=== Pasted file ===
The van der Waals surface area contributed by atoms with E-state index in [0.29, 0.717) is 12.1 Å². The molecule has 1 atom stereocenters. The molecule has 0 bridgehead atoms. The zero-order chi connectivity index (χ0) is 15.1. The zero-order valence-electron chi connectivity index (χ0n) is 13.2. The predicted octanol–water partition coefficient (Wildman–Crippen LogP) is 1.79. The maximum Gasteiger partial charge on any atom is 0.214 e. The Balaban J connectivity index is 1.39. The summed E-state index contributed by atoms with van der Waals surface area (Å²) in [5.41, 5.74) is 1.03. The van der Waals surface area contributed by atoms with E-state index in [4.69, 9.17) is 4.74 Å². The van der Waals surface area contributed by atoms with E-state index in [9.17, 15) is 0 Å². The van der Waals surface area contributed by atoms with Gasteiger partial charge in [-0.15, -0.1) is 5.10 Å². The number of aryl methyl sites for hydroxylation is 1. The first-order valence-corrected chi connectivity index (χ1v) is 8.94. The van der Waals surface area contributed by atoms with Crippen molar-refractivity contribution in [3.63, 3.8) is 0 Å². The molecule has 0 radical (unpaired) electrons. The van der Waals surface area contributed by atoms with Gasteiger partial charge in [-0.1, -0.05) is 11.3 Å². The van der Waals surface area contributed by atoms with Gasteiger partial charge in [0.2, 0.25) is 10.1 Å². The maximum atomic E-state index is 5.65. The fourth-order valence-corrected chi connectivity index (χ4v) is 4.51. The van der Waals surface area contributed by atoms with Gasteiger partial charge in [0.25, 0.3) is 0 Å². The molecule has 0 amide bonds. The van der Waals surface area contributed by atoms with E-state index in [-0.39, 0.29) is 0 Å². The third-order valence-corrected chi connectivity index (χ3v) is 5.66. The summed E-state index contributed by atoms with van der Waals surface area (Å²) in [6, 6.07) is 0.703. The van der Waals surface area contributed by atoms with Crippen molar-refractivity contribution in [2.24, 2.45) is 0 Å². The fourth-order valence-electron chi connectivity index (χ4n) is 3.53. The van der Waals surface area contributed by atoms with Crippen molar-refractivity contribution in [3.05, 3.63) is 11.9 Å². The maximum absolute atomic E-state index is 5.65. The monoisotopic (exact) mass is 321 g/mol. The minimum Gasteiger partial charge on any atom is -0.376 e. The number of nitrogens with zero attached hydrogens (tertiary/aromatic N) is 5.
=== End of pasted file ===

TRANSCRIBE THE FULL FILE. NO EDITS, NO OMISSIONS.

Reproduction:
The van der Waals surface area contributed by atoms with E-state index in [0.29, 0.717) is 12.1 Å². The molecule has 1 atom stereocenters. The molecule has 0 bridgehead atoms. The zero-order chi connectivity index (χ0) is 15.1. The zero-order valence-electron chi connectivity index (χ0n) is 13.2. The predicted octanol–water partition coefficient (Wildman–Crippen LogP) is 1.79. The maximum Gasteiger partial charge on any atom is 0.214 e. The Balaban J connectivity index is 1.39. The summed E-state index contributed by atoms with van der Waals surface area (Å²) in [5.41, 5.74) is 1.03. The van der Waals surface area contributed by atoms with E-state index in [4.69, 9.17) is 4.74 Å². The van der Waals surface area contributed by atoms with E-state index in [9.17, 15) is 0 Å². The van der Waals surface area contributed by atoms with Gasteiger partial charge in [-0.15, -0.1) is 5.10 Å². The number of aryl methyl sites for hydroxylation is 1. The first-order valence-corrected chi connectivity index (χ1v) is 8.94. The van der Waals surface area contributed by atoms with Crippen molar-refractivity contribution in [3.63, 3.8) is 0 Å². The molecule has 0 radical (unpaired) electrons. The van der Waals surface area contributed by atoms with Gasteiger partial charge in [-0.1, -0.05) is 11.3 Å². The van der Waals surface area contributed by atoms with Gasteiger partial charge in [0.2, 0.25) is 10.1 Å². The maximum atomic E-state index is 5.65. The fourth-order valence-corrected chi connectivity index (χ4v) is 4.51. The van der Waals surface area contributed by atoms with Gasteiger partial charge in [0.25, 0.3) is 0 Å². The molecule has 0 amide bonds. The van der Waals surface area contributed by atoms with E-state index in [-0.39, 0.29) is 0 Å². The third-order valence-corrected chi connectivity index (χ3v) is 5.66. The summed E-state index contributed by atoms with van der Waals surface area (Å²) in [6, 6.07) is 0.703. The van der Waals surface area contributed by atoms with Crippen molar-refractivity contribution in [2.24, 2.45) is 0 Å². The fourth-order valence-electron chi connectivity index (χ4n) is 3.53. The van der Waals surface area contributed by atoms with Crippen molar-refractivity contribution in [3.05, 3.63) is 11.9 Å². The maximum absolute atomic E-state index is 5.65. The monoisotopic (exact) mass is 321 g/mol. The minimum Gasteiger partial charge on any atom is -0.376 e. The number of nitrogens with zero attached hydrogens (tertiary/aromatic N) is 5.